As a writer, I work day in, day out in solitude. Some mornings I’m at my desk at 6:30 a.m. Other days I feel guilty because I don’t arrive in my writing room (converted upstairs game room) until 8:30 a.m. Most days I take an hour for lunch, solely to give my eyes a rest; sometimes only to eat for the first time in the day. There is never someone there with me to offer a pat on the back for good work or suggestions for when I’m headed down the wrong path.
Before my husband retired from ‘scheduled’ work in November 2012, he would arrive back home around 6:00 p.m. and find me still writing or researching. Only when I’d hear his voice, “Honey, I’m home,” would I realize another day had slipped by. And so it was for five solid years as I finished the first of two books about my father’s incredible WWII life. I was on a research and discovery mission that involved 400 letters written by 78 writers – letters that contain the very essence of his family and friends, the fabric of a disintegrating Czech Jewish culture, and the hope for mankind thrown. This last part was largely because the Nazis did not achieve their goal of what we now call “the final solution”. Because my father managed to escape in 1939 to China where he met and married my mom, I exist. Forty of our relatives weren’t so lucky. My grandparents and forty-two others perished in the Holocaust.
As a writer, it is not easy to give yourself a job review or a grade for how you’ve done your work. Instinctively, you somehow know when it is time to let the words fly in public. But even then, you are fraught with questions of quality. For me, I worried most about the real people that I was writing about. I kept thinking: Did I tell a compelling story worthy of the real people who parts of the, hopefully, meaningful tale I am sharing?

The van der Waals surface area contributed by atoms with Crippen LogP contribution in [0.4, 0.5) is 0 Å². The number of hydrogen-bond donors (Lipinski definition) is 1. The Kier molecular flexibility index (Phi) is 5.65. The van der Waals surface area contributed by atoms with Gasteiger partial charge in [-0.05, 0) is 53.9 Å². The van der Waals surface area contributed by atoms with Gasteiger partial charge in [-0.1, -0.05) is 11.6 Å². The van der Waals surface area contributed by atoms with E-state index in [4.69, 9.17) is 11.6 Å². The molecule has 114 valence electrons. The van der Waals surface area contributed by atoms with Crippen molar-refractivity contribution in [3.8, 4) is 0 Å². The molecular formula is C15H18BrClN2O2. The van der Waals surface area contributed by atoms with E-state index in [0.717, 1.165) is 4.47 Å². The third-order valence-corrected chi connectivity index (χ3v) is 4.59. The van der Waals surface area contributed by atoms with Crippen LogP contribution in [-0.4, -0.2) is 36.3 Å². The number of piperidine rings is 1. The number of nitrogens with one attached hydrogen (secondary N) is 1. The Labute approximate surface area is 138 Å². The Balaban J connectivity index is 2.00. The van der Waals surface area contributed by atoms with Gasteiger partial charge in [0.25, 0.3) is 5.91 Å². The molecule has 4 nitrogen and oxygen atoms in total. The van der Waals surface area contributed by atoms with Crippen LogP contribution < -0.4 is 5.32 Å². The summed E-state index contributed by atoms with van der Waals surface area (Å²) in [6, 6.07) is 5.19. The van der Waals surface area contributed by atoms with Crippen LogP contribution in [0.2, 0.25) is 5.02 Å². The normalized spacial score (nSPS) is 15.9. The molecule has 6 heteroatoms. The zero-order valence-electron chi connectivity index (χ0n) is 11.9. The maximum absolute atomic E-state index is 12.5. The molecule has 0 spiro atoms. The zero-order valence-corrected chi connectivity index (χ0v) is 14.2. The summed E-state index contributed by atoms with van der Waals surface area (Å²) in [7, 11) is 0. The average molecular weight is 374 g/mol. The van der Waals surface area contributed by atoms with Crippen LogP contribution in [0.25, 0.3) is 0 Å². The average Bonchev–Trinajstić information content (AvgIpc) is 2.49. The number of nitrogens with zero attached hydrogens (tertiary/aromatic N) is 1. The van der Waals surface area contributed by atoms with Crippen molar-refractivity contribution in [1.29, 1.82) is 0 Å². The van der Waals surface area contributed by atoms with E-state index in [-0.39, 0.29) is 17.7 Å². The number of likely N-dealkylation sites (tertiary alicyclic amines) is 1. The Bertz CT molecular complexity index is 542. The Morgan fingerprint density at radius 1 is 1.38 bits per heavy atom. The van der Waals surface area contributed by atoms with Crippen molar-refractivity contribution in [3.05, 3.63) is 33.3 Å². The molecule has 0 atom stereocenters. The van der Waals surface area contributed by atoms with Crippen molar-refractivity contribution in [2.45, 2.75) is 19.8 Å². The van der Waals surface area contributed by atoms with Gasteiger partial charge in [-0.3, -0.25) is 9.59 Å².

For me, I wanted to bring purpose to their words. I knew these letter writing friend and relatives of my father deserved it. As I shared their intimate words describing lives unfolding under dramatic and often uncertain and horrific circumstances, I wanted my own interwoven analysis to be on point. I needed readers to understand the historic context which framed what these people were enduring. After all, with our knowledge of history, we knew the end of their stories. Their choices and decisions were based on what they knew, not what we now know. I wanted to be fair and forgiving when appropriate.
And so, when Adventurers Against Their Will was published, I yearned for ways to know if I had been on the mark. What was my grade? The descendants of the letter writers mattered most. My husband and my children approved – they let me know and that made me feel the many hours were all worthwhile. When reviews on Amazon, see below, showed the descendants approved of my writing, I was euphoric.
“…Even though I am mentioned in Joanie’s book, and my cousin’s journey–one of several–is so movingly told, I can (nearly) objectively state that Joanie’s writing style is stellar, the historical context woven throughout is fascinating, and the emotional wallop the stories pack is undeniable. A truly compelling read from a talented writer…”
“…We are indebted to Joanie Schirm, the dau
. Joanie Schirm brillantly weaves the story of her father, his family and his friends between excerpts of letters between them. These letters highlight their feelings not only about their personal situations and relationships, but also about the broader political events around them.
I had trouble putting it down.
ghter of Valdik Holzer (the focal `adventurer’), for sharing the
wonderfully rich letters of her father and his friends with us…We are moved and touched by the opportunities of escape seized or missed, and by the many photos of the protagonists and their families. A wonderful book. Thank you Joanie!”
“…. Joanie Schirm brilliantly weaves the story of her father, his family and his friends between excerpts of letters between them. These letters highlight their feelings not only about their personal situations and relationships, but also about the broader political events around them.I had trouble putting it down.”
And when the following note, see below, arrived from my niece, Beth Holzer May, I felt all was well with my writing world.